An advertising software development kit (SDK) embedded in many legitimate apps has been secretly siphoning user data and sending it to the servers of a Chinese company.
"Ultimately, the ad network has the potential to turn more than 100 million Android phones into malicious spying devices, putting the privacy of users and their employers at risk", they explained.
It has been used in hundreds of games, weather, internet radio, image editor and other apps, which have been downloaded in excess of 100 million times. The latter then proceeded to clean up house, either by removing the offending apps altogether, or by forcing app developers to upload an updated version with the invasive features (i.e. the Igexin SDK) removed.
The researchers pointed out that not all versions of the Igexin ad SDK deliver malicious functionality, but tose that did implemented a plugin framework that allows the client to load arbitrary code, and requested instructions on what to download next. But there were also instances where data about installed apps and Global Positioning System location was exfiltrated. Lookout says it has confirmed these apps no longer use the Igexin ad SDK with malicious behaviour. "We appreciate contributions from the research community that help keep Android safe", Google said an e-mail To Ars Technica. This is likely considering Iglexin happens to be an SDK which allows for the developers to create revenue through the use of targeted advertisements.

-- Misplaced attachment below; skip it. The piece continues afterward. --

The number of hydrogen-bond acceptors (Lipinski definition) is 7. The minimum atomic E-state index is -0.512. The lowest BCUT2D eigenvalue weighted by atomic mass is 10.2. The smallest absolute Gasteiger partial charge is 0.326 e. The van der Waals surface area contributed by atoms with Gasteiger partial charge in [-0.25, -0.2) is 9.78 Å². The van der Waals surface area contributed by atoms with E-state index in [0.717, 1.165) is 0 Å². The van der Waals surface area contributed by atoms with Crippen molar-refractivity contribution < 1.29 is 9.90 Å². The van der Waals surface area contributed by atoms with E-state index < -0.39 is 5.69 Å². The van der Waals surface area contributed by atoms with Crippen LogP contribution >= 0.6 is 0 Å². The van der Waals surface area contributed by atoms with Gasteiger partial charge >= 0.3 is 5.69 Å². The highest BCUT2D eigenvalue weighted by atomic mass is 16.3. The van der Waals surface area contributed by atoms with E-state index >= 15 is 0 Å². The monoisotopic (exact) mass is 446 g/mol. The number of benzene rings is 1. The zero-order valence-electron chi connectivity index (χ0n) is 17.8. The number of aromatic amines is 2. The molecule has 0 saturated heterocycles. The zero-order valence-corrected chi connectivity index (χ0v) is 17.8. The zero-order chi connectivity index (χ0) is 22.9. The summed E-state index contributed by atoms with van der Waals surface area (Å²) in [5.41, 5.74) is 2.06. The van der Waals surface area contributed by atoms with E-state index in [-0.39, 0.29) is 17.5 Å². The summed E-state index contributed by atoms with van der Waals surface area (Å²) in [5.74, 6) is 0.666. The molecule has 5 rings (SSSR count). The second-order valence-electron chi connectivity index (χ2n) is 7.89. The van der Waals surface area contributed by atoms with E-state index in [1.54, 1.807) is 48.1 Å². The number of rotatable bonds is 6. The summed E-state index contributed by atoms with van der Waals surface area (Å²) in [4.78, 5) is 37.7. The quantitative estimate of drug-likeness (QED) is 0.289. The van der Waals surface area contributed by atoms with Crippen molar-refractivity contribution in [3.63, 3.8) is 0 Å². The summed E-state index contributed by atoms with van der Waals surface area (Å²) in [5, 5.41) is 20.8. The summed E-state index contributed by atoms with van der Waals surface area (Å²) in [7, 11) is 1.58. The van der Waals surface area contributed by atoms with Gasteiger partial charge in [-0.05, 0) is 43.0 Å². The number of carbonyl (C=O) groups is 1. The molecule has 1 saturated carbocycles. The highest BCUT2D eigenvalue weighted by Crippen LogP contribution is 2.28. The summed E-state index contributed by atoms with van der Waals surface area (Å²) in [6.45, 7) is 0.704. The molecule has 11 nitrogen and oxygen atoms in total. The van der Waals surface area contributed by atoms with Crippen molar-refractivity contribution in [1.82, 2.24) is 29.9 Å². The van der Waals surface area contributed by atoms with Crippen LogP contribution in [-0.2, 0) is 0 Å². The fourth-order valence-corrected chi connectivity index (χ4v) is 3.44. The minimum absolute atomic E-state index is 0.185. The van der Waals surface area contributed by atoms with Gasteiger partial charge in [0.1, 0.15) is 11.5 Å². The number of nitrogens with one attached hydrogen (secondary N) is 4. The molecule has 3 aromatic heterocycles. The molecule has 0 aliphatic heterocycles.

Lgexin was known to promote "targeted advertising services that leverage data collected about people such as their interests, occupation, income, and location".
But a quick Google search shows security firms have labelled Igexin as a "potentially unwanted application" since at least 2015.
But its analysis stressed that the developers - in this instance - should not be blamed. Nonetheless, they provided a generic list of apps where they found the Igexin SDK. In the majority of cases they set the app permissions, but here it wouldn't have mattered. They found that numerous apps' requests were being made to an endpoint used by the Igexin ad SDK. "Not only is the functionality not immediately obvious, it could be altered at any time".